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Carpenter Costin Blog

Plants, Pests, and Phenology in Full Bloom

The recent increase in warm weather has boosted plant and pest development.

A few weeks ago, as we were still stuck in the cold and wet early spring, we decided to blog about phenology, and its affect on the development of plants and pests. Well, since then, the weather has certainly rebounded to the warm spring that we had been longing for, but with it comes an increase in pest activity and plant growth.

Depending on where you are located, Winter Moth activity could be in its early stages, in full swing, or starting the decline. Look for these pests to continue to feast in our region for a few more weeks. Treating Winter Moths is still recommended as the threat will remain high for two to three more weeks. Lace bug, sawfly, and beetle activity is beginning to increase as well. Keep an eye on your plants and trees, and look for evidence of pest activity.

In addition to insects and diseases, invasive shrubs, plants, and trees will prosper as the weather warms. This is a great time to prune your Burning Bush shrubs to ensure they do not take over your landscapes. For more information on trimming and pruning invasive or overgrown shrubs and trees, consult with a Certified Arborist. If pest activity is evident on your plants, a pest management program or target treatment is recommended.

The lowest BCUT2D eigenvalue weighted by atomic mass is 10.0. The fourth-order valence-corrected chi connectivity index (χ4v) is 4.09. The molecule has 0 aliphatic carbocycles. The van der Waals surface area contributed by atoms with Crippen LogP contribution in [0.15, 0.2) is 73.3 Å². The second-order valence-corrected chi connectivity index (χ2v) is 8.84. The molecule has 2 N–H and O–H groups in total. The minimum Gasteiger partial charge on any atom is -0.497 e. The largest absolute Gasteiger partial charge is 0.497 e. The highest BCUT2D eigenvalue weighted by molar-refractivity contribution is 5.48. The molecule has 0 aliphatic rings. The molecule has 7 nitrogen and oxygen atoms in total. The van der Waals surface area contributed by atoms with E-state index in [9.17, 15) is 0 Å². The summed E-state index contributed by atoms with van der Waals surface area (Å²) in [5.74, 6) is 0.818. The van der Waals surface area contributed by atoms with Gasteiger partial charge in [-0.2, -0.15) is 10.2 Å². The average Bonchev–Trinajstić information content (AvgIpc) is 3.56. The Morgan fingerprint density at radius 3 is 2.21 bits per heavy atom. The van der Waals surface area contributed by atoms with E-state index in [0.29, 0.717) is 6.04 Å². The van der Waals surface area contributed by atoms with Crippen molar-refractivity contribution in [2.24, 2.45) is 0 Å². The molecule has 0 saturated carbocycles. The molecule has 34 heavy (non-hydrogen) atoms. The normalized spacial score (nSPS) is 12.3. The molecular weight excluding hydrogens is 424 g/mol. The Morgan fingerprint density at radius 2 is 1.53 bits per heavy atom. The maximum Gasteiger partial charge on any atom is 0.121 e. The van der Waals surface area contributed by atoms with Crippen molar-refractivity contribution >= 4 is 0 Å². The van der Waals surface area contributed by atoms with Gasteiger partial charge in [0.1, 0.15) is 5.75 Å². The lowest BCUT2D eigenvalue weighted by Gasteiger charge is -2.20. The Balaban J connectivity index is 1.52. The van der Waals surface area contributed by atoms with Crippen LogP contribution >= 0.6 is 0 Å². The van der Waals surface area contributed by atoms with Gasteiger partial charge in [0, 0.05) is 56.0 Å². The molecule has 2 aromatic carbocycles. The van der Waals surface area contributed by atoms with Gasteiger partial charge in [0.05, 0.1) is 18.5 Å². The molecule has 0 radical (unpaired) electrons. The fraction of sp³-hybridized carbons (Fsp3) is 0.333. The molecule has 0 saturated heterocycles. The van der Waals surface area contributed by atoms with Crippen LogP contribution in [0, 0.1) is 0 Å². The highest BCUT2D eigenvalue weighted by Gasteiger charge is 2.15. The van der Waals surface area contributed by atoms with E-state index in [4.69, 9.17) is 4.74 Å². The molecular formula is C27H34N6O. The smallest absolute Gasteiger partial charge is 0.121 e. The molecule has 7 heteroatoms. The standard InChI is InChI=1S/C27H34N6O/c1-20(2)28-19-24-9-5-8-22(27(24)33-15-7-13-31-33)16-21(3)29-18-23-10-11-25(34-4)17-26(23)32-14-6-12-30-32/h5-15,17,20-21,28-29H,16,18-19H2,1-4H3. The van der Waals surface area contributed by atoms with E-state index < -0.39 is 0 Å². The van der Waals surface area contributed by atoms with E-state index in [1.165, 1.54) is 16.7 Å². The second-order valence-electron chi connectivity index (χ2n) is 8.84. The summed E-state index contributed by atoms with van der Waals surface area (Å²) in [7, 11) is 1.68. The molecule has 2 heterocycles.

Treat Your Hemlocks Before It's Too Late

Hemlock Wooly Adelgid and Elongate Hemlock Scale infestations are on the rise, treat these pests now while you still can!

Prevent or manage pests on your beautiful hemlocks before it is too late. Late spring and early summer treatments of horticultural oil can help protect your hemlocks from Hemlock Wooly Adelgid (HWA) until the fall. Systemic imidacloprid is also an effective treatment when injected in the soil or trunk; however, it may take longer than a topical treatment of horticultural oil.